If you’re like the reader that asked the question that began this article, you probably already have some good ideas about what marketing tools and activities are available to you – websites, blogs, networking, writing articles, giving seminars, etc. Now it’s time to really evaluate which of those tools and activities will work best for you.

 

Look at your strengths and weaknesses to determine which tools are right for you and for those in your firm. If you’re a horrible writer and don’t have the patience to write articles but you’re gregarious and are a good speaker, writing articles might not be the right fit for you, but giving seminars, presentations and networking might be more suitable.

 

Consider your budget when choosing marketing tools and activities as well. Be mindful that most clients need several contacts with you before they will make the decision to work with you, which means you’ll need to sustain marketing activities over time. And you’ll need to ensure that you have a follow up system in place to continue your contact with prospects, strategic alliances and existing clients.

Don’t forget that the client should be at the center of all of your efforts. Evaluate the tools you choose in terms of your clients. Are your clients more likely to look for a lawyer on the internet or in the yellow pages? This leads us to the ‘where’ of marketing.

 

Where – Gathering places
In order to be effective, your marketing message actually has to reach your target audience. You’ll need to know where your clients and potential clients gather – whether it’s on the web at certain websites or list serves or at industry meetings. What do they read? What common interests do they have? Where do they go for other advice?

Putting the ‘how’ and the ‘where’ together in a meaningful way makes you much more likely to reach the appropriate target audience. That’s why it’s often confusing when one lawyer says a particular method or a particular mode of marketing (like yellow pages, or blogging or giving seminars) worked for them and it doesn’t seem to work for others. The method might be appropriate for the target audience, but the venue may not. Or vice versa – or neither.

And there’s one more thing to consider – timing.

 

When – Timing your efforts
By now, you know your target audience well, particularly if you’ve been practicing for some time. You know who they are, what they need, and where they turn for help. Start looking for patterns in terms of timing as well.

 

Do most of your clients seek help at a certain time of the year? Is there a specific event that usually or often triggers them to seek help? Do existing clients re-evaluate their legal needs at the end of the fiscal or calendar year? These can be valuable clues about when you should time your marketing and business development efforts.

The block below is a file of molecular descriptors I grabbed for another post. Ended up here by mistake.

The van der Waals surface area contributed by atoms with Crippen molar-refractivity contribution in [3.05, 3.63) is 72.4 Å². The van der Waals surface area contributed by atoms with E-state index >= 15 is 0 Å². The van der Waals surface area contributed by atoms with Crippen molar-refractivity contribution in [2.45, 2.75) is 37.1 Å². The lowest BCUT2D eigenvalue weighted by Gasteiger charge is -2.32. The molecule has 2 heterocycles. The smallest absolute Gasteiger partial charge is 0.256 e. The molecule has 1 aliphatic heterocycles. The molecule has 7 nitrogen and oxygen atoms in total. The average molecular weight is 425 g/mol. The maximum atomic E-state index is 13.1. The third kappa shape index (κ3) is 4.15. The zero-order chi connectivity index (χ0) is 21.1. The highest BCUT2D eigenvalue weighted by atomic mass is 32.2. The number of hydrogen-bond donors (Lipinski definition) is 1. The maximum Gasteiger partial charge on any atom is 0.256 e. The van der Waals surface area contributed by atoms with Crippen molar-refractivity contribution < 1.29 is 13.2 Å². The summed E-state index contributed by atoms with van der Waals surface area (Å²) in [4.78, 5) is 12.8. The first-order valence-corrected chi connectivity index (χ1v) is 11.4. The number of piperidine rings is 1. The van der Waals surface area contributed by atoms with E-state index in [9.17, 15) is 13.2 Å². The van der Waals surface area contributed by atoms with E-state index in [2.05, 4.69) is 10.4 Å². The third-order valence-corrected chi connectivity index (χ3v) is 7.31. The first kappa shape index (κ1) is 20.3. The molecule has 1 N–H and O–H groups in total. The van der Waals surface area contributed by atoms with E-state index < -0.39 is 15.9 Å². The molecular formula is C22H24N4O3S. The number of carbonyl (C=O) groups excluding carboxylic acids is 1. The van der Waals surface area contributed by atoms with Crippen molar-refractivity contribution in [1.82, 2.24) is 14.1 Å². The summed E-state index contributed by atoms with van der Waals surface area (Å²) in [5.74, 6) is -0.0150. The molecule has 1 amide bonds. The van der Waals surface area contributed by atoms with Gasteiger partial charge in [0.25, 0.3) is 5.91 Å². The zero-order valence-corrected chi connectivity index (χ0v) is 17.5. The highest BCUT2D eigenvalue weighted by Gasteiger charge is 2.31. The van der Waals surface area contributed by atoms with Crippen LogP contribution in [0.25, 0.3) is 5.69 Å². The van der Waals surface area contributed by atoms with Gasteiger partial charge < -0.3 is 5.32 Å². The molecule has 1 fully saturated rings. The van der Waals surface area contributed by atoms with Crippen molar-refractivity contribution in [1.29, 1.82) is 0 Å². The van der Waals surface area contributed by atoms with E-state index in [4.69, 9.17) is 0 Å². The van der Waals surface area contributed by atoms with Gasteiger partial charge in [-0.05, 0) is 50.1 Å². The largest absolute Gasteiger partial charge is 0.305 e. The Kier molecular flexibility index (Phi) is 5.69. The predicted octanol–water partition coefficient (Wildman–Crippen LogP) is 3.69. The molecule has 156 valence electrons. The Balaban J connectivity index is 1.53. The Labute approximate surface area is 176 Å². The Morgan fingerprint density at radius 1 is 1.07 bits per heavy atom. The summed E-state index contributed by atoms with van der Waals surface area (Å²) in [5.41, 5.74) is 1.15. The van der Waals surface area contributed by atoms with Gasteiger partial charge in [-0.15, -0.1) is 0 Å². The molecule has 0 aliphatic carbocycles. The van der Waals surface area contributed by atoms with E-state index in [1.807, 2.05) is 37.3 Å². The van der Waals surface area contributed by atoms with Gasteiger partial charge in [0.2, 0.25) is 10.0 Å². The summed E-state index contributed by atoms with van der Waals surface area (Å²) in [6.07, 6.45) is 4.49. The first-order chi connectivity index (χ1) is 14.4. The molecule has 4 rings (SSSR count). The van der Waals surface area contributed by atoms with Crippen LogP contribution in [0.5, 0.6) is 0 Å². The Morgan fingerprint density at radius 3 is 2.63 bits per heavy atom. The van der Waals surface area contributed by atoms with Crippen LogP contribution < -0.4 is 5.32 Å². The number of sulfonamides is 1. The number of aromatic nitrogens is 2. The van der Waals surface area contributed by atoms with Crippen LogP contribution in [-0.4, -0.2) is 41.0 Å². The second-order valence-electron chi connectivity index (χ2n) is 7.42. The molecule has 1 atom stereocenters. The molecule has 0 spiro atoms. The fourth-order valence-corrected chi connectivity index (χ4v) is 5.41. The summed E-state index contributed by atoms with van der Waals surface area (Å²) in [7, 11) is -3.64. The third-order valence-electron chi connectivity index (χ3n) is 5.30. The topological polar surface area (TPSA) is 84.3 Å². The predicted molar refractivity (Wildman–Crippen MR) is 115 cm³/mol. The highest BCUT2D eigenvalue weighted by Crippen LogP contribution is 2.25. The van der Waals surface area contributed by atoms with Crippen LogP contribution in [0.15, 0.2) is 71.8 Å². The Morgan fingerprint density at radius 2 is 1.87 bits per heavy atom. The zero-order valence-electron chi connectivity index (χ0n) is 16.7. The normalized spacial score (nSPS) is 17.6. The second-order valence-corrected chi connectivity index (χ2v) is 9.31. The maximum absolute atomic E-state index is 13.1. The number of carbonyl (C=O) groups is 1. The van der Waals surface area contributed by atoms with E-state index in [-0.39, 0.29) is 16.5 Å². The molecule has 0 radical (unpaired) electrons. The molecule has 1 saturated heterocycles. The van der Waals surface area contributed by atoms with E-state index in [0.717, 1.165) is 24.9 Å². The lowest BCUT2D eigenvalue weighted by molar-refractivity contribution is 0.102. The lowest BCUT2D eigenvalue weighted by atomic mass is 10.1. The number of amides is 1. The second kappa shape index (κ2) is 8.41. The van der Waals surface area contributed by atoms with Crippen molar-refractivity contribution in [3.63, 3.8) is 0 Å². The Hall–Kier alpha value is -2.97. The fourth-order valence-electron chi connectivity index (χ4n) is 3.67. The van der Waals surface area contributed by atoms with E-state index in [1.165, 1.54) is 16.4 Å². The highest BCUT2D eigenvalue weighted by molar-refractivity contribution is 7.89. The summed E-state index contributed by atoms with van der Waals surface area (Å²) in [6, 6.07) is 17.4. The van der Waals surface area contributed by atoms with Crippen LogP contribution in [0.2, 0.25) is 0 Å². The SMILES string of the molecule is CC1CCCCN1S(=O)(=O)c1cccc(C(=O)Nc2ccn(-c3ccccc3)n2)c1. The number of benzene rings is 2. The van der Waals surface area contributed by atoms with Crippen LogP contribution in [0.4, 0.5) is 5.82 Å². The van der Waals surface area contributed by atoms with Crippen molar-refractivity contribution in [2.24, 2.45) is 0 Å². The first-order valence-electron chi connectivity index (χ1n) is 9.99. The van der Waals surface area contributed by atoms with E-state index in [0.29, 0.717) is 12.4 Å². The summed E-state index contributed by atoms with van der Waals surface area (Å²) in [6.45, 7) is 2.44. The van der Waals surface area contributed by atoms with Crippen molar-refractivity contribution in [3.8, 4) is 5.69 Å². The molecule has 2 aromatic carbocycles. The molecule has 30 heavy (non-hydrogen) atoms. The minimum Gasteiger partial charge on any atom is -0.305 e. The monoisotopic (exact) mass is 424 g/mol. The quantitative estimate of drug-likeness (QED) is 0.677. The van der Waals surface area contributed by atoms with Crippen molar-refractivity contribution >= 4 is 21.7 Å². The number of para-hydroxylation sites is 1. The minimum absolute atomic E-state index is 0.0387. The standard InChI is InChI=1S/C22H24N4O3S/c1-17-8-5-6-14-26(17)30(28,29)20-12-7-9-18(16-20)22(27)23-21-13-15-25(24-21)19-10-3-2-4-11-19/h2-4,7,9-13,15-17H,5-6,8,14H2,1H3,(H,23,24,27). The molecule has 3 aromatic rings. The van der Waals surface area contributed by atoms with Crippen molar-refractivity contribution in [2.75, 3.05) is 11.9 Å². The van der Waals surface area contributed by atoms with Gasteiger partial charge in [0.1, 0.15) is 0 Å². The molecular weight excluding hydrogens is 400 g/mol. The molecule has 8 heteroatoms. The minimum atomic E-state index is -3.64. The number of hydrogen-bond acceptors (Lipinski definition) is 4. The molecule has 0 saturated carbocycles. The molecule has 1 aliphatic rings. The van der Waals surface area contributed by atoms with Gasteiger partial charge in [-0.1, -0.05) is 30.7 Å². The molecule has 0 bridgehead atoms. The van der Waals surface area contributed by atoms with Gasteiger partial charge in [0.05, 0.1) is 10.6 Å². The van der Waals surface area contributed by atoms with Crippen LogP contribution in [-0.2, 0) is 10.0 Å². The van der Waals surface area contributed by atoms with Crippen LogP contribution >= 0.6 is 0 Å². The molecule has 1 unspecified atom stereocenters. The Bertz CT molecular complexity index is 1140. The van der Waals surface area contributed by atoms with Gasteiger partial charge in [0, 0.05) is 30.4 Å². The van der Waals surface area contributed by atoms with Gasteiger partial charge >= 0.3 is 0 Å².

Think about your needs and the needs of your practice when you consider your timing as well. If you have a yearly vacation planned, make sure your marketing is timed so that you don’t miss new clients when you’re away – or plan for that possibility by making sure you leave good instructions for those that will be covering for you in your absence.

Timing your efforts also requires you to plan your business development and marketing so that you have consistent cash flow. Too many lawyers market feverishly when they have no work coming in and then ignore marketing entirely once the work starts coming in, creating a feast or famine cycle.

 

As mentioned above, follow up is crucially important to your marketing efforts. Keeping track of when you contact and follow up and creating a schedule of contacts will ensure that you stay ‘top of mind’ when a client or contact has a problem or a referral.

There are many ways that you can create a marketing plan and certainly more detail and more elements that could be discussed. But asking yourself the simple questions Who, What, When, Where, Why and How is a good start.

 

How I Got Started Preventing Lawyer Meltdown

 

Lorem ipsum dolor sit amet, consectetuer adipiscing elit. Maecenas semper pede ac diam. Donec ut libero id nulla vulputate facilisis. Nunc condimentum. Phasellus ac magna nec justo viverra accumsan. Donec sit amet est non est posuere hendrerit.

Nulla porta mi ac diam. Quisque dapibus feugiat quam. Duis lacinia, magna vel commodo sodales, magna lectus consectetuer justo, rhoncus fringilla lectus odio non elit. Etiam tristique. Etiam a nunc. Maecenas sit amet metus. Proin lacus velit, gravida vel, ultrices sit amet, placerat sit amet, dui. Maecenas sit amet urna.

Pellentesque ut ligula vel massa consequat adipiscing. Aliquam ultrices. Maecenas arcu risus, tincidunt a, varius eu, egestas sed, lacus. Vestibulum ante ipsum primis in faucibus orci luctus et ultrices posuere cubilia Curae;

 

Lorem ipsum dolor sit amet, consectetuer adipiscing elit. Maecenas semper pede ac diam. Donec ut libero id nulla vulputate facilisis. Nunc condimentum. Phasellus ac magna nec justo viverra accumsan. Donec sit amet est non est posuere hendrerit.

Nulla porta mi ac diam. Quisque dapibus feugiat quam. Duis lacinia, magna vel commodo sodales, magna lectus consectetuer justo, rhoncus fringilla lectus odio non elit. Etiam tristique. Etiam a nunc. Maecenas sit amet metus. Proin lacus velit, gravida vel, ultrices sit amet, placerat sit amet, dui. Maecenas sit amet urna.

Pellentesque ut ligula vel massa consequat adipiscing. Aliquam ultrices. Maecenas arcu risus, tincidunt a, varius eu, egestas sed, lacus. Vestibulum ante ipsum primis in faucibus orci luctus et ultrices posuere cubilia Curae;

 

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Thanks for reading -

 

All the best,

Allison

Legal Ease Consulting, Inc
Creating Productive, Profitable and Enjoyable Law Practices

P.S. Did you like this article? Want to use it for your own newsletter? Have suggestions for topics for future articles? Send me an email at Allison@LegalEaseConsulting.com.